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The milk that is secreted in a woman before her seventh month is useless; but after that month, so long as the fœtus is healthy, the milk is wholesome: many women, indeed, are so full of milk, that it will flow not only from the mammæ, but exudes at the arm-pits even.1 Camels continue in milk until they are pregnant again. Their milk, mixed in the proportion of one part to three of water, is considered a very pleasant beverage. The cow has no milk before it has calved, and that which immediately follows upon its bringing forth is known as the " colostra:"2 if water is not mixed with it, it will coagulate, and assume the hardness of pumice. She-asses, as soon as they are pregnant, have milk in their udders; when the pasturage is rich, it is fatal to their young to taste the mother's milk the first two days after birth; the kind of malady by which they are attacked is known by the name of "colostration." Cheese cannot be made from the milk of animals which have teeth on either jaw, from the circumstance that their milk does not coagulate. The thinnest milk of all is that of the camel, and next to it that of the mare. The milk of the she-ass is the richest of all, so much so, indeed, that it is often used instead of rennet. Asses' milk is also thought to he very efficacious in whitening the skin of females: at all events, Poppæa,3 the wife of Domitius Nero, used always to have with her five hundred asses with foal, and used to bathe the whole of her body in their milk, thinking that it also con- ferred additional suppleness on the skin. All milk thickens by the action of fire, and becomes serous when exposed to cold. The milk of the cow produces more cheese than that of the goat: when equal in quantity, it will produce nearly twice the weight. The milk of animals which have more than four mammæ does not produce cheese; and that is the best which is made of the milk of those that have but two. The rennet of the fawn, the hare, and the kid is the most esteemed, but the best of all is that of the dasypus: this last acts as a specific for diarrhœa, that animal being the only one with teeth in both jaws, the rennet of which has that property. It is a remarkable circumstance, that the barbarous nations which subsist on milk have been for so many ages either ignorant of the merits of cheese, or else have totally disregarded it; and yet they understand how to thicken milk and form there from an acrid kind of liquid with a pleasant flavour, as well as a rich butter: this last is the foam4 of milk, and is of a thicker consistency than the part which is known as the " serum."5 We ought not to omit that butter has certain of the properties of oil, and that it is used for an ointment among all barbarous nations, and among ourselves as well, for infants.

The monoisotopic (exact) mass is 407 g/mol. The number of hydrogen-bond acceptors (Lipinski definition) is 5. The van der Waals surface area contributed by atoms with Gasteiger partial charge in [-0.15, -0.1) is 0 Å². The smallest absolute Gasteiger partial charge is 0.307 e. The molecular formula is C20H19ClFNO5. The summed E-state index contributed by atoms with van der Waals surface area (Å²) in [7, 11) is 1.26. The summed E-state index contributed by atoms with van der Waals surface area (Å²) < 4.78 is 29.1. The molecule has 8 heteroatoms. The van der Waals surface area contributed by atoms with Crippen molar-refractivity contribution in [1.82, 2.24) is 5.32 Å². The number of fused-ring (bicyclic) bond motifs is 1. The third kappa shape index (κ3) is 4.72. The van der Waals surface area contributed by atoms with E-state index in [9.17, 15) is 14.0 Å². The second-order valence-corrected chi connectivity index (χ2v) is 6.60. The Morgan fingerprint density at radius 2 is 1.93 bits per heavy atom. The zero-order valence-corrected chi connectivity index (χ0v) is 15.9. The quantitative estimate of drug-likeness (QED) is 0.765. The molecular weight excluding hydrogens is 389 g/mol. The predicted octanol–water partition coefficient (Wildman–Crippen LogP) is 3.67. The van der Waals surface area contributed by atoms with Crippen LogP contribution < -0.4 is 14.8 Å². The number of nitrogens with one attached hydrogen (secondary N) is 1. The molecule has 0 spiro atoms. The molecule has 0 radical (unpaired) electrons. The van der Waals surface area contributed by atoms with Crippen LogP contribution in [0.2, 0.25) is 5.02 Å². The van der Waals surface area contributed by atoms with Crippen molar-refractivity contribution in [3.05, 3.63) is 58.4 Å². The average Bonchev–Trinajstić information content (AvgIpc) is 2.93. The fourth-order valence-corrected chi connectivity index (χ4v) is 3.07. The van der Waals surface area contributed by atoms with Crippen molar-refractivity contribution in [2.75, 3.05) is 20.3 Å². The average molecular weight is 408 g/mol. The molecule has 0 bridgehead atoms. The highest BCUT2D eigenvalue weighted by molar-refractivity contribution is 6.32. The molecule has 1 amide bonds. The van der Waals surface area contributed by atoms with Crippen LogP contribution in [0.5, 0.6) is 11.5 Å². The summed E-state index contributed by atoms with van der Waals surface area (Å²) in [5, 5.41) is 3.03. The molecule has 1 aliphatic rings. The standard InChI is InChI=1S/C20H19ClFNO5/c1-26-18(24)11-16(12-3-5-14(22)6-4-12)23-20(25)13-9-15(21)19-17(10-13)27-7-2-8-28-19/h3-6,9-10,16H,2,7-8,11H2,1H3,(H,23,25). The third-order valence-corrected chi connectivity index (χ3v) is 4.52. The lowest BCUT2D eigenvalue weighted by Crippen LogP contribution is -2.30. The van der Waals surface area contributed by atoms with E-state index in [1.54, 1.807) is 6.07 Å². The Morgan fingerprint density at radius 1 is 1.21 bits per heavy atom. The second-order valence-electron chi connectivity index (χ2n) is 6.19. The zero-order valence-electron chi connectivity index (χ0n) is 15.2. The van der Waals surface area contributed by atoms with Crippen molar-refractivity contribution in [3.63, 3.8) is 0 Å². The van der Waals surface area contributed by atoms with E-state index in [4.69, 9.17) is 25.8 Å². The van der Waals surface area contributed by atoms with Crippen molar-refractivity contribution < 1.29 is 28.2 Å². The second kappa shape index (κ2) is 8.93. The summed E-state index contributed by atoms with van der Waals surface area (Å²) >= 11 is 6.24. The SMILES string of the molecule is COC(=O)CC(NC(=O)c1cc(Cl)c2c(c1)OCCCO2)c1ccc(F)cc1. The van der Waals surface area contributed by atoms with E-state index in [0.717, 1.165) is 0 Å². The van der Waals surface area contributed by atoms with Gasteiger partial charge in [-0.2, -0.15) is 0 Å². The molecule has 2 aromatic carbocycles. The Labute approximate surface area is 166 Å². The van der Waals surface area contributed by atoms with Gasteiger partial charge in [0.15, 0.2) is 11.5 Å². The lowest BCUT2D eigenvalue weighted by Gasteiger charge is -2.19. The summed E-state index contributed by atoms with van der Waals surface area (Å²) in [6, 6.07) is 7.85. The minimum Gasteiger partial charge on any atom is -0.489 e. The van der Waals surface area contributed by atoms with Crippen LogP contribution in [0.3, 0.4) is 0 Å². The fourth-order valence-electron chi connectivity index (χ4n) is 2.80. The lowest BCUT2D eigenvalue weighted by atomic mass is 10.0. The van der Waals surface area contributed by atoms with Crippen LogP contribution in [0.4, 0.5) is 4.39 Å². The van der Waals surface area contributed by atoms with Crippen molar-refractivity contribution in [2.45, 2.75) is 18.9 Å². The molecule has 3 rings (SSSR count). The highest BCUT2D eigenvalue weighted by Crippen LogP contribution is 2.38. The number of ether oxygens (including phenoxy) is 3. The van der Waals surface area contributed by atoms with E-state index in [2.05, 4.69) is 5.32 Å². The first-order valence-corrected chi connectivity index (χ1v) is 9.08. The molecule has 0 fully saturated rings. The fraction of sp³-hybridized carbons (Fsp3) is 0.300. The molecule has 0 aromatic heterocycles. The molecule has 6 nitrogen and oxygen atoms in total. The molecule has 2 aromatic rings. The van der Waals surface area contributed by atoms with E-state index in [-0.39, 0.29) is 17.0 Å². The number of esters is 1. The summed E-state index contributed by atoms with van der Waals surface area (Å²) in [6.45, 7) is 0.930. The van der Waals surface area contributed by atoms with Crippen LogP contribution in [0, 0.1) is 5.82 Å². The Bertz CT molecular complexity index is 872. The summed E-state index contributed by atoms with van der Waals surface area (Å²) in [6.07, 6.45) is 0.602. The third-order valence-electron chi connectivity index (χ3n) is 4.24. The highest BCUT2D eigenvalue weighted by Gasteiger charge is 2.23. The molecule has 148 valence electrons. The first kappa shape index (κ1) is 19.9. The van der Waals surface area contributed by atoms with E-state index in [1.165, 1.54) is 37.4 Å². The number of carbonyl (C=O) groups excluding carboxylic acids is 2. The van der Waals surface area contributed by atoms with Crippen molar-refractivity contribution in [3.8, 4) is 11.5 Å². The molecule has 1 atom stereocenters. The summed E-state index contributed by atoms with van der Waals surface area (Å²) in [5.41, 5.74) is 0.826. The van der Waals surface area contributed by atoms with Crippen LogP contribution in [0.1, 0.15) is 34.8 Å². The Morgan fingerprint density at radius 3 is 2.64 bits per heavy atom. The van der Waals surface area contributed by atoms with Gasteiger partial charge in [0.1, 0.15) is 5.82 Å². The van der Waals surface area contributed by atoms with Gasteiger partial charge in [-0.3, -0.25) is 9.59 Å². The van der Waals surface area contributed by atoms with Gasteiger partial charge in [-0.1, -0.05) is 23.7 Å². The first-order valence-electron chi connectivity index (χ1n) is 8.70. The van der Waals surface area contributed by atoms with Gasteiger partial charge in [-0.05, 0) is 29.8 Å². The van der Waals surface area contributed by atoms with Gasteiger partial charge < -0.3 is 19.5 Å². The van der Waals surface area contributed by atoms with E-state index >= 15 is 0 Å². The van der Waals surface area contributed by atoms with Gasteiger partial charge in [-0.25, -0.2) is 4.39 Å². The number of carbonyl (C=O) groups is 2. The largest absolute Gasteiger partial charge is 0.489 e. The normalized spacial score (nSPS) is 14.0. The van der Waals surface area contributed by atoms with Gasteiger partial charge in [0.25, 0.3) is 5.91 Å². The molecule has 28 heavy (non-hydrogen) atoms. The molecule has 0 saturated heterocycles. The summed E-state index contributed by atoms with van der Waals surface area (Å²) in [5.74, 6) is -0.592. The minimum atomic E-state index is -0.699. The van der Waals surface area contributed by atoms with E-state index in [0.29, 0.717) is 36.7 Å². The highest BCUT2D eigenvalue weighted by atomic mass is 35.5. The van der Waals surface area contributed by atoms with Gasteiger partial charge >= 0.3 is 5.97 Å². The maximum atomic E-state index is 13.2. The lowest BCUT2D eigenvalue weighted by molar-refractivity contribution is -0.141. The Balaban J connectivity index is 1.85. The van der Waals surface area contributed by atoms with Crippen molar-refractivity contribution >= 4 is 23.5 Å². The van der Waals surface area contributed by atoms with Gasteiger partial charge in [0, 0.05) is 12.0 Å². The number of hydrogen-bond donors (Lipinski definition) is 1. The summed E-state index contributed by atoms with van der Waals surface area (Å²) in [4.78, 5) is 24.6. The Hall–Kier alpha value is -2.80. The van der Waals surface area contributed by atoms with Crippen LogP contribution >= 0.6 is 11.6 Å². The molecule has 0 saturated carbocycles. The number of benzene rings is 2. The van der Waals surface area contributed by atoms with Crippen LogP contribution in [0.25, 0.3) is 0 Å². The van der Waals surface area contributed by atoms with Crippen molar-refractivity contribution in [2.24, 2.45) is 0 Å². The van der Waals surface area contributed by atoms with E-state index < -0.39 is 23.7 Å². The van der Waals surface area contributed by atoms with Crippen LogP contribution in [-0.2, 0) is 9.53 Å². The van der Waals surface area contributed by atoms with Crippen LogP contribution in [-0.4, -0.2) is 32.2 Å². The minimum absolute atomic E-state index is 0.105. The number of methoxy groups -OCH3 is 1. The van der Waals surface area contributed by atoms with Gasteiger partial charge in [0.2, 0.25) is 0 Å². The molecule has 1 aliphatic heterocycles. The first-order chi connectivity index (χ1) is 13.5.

1 This assertion is borrowed from Aristotle, Hist. Anim. B. vii. e. 14.

2 Or biestings.

3 See B. xxviii. c. 12. Poppæa Sabina, first the mistress, then the wife. of the Emperor Nero.

4 "Spuma." He calls it so, because it floats on the surface. See B. xxviii. c. 35. The " acor," or acrid liquid, which he speaks of, is, no doubt, butter-milk.

5 Or whey.

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